Klingon - pojwI' for Windows
tlhIngan Hol pojwI' is a word processing environment for the Klingonist. It provides a Klingon lexicon and thesaurus; a full-featured Klingon/English search utility (useful as a rhyming dictionary); Klingon morphology analysis (now much improved!); tlhIngan Hol spell checking; support for pIqaD ; language lessons, complete with tests; an integrated canon database utility; a Klingon chatterbot, for when there are no other Klingons around to talk to; and much more!
pojwI' for Windows 2.1 is the complete language tool for all Klingonists, both newcomers and po'wI' alike.
NOTE: This program requires Windows 9x/NT/2000/ME. If you are using Windows 95, or Windows NT 3.51, you must also be using Internet Explorer 4.x. The reason for this is that the program makes use of Microsoft CryptoAPI, which is now incorporated into Windows 98/NT 4.0/2000/ME, but is only available on Windows 95/NT 3.51 with IE 4.x.
New in 184.108.40.2065
Finally, the lexicon has been updated to correct some long-standing errors, and to include all known vocabulary as of February 2004. This includes notes from KGT, words from HolQeD, etc.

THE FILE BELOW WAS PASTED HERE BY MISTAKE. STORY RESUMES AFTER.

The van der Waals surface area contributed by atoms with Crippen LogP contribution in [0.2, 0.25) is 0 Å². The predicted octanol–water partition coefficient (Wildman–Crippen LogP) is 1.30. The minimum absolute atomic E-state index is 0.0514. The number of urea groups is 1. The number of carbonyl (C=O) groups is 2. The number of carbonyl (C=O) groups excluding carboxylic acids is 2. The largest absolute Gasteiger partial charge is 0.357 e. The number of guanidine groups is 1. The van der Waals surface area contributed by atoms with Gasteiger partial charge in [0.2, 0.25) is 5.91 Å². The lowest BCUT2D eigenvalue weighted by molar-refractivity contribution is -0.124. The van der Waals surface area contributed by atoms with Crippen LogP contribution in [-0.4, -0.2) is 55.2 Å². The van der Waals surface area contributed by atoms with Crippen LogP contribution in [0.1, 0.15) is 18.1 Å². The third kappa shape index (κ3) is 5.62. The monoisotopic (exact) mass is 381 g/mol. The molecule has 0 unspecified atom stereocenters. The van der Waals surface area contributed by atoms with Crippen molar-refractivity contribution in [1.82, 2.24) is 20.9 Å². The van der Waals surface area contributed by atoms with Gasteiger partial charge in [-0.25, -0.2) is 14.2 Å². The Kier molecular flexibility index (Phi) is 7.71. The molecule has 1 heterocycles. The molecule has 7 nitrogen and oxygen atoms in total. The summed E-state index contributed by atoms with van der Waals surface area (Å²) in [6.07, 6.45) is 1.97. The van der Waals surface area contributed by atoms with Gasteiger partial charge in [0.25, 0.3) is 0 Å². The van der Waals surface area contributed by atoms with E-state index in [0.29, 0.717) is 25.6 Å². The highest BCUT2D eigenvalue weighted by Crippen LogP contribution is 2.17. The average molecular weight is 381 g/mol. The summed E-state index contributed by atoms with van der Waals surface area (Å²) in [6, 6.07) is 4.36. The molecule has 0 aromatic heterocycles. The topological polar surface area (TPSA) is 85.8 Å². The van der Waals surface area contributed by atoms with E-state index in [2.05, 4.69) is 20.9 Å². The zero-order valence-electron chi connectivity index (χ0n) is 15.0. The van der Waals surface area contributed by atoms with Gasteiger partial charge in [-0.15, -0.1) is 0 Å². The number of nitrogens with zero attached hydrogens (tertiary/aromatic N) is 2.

Mainly this release has fixed several problems in the translation system, most notably not translating -be' and -Qo' correctly. Also, the previous "Internet Update" utility has been replaced, giving the program greater control over how individual files are updated. (If the only thing that's changed is the lexicon, you don't have to download the whole program.) Also, the old updater would only take you to this website, where you'd have to hunt around for what's new. The new updater not only identifies which files are updated, but also downloads them directly and installs them for you. Much easier!